Gas Above $2.50 for First Time Since October
WASHINGTON – As of June 1, U.S. retail gasoline prices have for the first time since October surpassed $2.50 at $2.52 a gallon according to the Energy Department, reported Reuters.
The national price for regular unleaded gasoline jumped about 45 cents during May, but it was still down $1.45 from a year ago, the department's Energy Information Administration said in its weekly survey of service stations.
The jump in pump costs reflects the rise in crude oil prices, which settled at a 7-month high on Monday of $68.58 a barrel at the New York Mercantile Exchange, according to Reuters.
U.S. Energy Secretary Steven Chu warned if crude oil costs climb "considerably higher," then the Organization of Petroleum Exporting Countries (OPEC) will need to boost its oil production to help stabilize prices.
The EIA's weekly survey found the West Coast had the most expensive gasoline at $2.68 a gallon, up 11 cents from last week. By city, San Francisco had the highest price at $2.77, up 13 cents.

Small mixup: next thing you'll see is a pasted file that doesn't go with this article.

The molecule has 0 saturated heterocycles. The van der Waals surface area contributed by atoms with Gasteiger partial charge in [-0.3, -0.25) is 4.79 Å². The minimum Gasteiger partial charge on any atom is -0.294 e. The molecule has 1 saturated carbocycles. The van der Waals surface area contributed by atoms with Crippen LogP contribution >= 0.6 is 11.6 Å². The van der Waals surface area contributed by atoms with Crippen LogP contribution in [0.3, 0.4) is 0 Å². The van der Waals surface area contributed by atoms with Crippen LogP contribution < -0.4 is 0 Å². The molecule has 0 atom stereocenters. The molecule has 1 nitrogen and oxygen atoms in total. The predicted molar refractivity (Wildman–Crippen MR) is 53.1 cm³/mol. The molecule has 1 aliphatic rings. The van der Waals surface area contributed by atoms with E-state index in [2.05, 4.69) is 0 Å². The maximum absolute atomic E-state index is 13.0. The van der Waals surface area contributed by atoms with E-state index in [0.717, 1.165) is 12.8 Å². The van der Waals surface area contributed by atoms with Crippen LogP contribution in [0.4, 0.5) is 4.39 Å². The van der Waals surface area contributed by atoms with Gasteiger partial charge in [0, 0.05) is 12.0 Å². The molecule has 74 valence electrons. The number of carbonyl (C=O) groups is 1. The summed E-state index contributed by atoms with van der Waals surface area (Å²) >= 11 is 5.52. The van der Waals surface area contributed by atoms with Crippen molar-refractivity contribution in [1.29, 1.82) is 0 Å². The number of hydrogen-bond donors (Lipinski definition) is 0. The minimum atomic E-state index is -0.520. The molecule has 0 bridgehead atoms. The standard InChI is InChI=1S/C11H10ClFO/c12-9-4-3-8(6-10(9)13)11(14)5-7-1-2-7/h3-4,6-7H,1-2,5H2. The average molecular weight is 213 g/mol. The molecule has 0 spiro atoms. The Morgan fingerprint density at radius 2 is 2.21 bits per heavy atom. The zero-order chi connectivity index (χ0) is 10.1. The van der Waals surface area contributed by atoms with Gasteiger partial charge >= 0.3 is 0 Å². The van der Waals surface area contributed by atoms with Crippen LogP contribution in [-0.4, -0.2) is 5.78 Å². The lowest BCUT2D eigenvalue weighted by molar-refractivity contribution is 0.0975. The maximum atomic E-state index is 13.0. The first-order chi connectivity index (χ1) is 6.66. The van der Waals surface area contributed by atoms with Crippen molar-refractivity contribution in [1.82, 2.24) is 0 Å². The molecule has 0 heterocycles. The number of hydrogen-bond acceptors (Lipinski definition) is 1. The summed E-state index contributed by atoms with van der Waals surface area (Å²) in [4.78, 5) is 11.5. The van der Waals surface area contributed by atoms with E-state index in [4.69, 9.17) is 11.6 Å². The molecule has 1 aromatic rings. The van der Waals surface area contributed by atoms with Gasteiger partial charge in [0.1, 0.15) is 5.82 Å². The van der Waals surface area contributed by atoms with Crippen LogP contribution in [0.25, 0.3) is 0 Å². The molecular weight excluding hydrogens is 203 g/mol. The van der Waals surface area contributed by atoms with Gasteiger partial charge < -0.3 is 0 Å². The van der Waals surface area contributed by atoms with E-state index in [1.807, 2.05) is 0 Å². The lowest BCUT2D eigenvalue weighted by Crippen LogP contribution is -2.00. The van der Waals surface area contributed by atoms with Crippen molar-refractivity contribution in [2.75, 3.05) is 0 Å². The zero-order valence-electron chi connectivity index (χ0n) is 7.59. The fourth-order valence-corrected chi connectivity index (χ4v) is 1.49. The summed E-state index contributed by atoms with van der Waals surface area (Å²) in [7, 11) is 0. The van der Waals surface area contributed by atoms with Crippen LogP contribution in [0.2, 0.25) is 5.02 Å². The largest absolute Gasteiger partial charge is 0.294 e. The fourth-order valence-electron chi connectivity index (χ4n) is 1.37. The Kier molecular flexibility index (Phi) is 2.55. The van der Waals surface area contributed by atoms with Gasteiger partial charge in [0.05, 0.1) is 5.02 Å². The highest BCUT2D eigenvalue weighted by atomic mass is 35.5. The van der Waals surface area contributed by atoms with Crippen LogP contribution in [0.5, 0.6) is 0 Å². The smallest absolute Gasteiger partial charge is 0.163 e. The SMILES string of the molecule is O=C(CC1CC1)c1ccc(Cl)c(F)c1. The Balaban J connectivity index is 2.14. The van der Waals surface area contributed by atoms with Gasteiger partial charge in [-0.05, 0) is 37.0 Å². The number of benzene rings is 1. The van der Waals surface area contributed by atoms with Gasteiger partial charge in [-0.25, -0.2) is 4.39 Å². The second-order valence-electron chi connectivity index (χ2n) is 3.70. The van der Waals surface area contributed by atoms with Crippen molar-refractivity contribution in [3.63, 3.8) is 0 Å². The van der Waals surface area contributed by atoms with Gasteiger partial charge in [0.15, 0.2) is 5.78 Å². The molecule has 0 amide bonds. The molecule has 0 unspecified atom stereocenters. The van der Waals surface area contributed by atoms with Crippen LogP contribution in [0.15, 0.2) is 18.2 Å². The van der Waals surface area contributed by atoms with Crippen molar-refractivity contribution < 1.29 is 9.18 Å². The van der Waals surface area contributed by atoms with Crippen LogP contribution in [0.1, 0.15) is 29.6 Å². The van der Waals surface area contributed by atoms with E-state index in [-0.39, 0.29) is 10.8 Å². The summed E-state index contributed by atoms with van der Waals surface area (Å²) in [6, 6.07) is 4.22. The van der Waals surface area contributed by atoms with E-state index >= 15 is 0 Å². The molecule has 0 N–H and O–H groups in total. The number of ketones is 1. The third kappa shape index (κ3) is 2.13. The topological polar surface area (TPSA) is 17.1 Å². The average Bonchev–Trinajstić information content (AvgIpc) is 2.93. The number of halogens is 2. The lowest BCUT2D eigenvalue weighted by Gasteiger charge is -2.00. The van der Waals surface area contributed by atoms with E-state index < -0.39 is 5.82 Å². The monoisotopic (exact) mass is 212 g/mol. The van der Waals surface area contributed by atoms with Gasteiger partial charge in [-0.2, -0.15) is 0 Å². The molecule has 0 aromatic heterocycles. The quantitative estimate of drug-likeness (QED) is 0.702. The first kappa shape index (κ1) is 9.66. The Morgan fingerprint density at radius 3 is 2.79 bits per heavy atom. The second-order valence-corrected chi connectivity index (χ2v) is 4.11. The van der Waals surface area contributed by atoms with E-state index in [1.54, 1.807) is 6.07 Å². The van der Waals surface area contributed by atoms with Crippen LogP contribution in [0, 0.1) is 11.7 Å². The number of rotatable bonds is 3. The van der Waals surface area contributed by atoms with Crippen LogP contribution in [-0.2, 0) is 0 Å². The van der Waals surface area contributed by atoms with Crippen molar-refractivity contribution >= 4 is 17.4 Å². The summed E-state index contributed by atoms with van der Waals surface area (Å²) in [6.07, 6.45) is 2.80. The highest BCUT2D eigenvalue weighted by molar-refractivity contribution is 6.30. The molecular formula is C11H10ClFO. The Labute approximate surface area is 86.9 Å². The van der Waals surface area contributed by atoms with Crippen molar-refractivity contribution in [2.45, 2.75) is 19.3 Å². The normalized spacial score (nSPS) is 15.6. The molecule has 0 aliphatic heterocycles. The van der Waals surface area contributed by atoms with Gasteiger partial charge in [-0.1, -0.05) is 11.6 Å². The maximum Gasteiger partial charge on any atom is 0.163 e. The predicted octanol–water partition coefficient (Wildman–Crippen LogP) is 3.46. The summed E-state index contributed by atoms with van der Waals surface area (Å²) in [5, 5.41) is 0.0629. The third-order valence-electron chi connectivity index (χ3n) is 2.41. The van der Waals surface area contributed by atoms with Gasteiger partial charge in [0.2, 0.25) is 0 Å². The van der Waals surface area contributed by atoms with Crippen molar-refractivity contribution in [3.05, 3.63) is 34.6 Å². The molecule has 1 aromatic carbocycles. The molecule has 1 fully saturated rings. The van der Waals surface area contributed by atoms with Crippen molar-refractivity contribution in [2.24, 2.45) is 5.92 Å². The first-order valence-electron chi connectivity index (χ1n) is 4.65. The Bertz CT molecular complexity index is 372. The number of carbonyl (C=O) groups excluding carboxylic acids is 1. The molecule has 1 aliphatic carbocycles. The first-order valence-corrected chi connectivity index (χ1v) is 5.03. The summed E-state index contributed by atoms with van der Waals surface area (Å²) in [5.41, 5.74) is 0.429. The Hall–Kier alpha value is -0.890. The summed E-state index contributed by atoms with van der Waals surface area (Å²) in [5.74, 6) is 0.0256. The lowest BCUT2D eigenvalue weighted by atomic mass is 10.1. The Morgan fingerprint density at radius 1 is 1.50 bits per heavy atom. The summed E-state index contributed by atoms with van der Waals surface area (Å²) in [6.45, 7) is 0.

The Gulf Coast states had the lowest regional price at $2.39 a gallon, up 7 cents. Houston had the cheapest city pump price at $2.32, up 5 cents.
The agency also said gasoline prices were up 10 cents at $2.75 in Chicago; up 10 cents at $2.74 in Los Angeles; up 6 cents at $2.65 in Seattle; up 11 cents at $2.63 in Cleveland; up 9 cents at $2.60 in Miami; up 7 cents at $2.49 in New York City and up 11 cents at $2.46 in Boston.
Separately, the average price for diesel fuel increased 8 cents to $2.35 a gallon, down $2.36 from a year ago, but still the highest price since late December, the EIA said.
The West Coast had the most expensive diesel at $2.46 a gallon, up 8 cents. The Midwest region had the cheapest diesel fuel at $2.32, up 9 cents.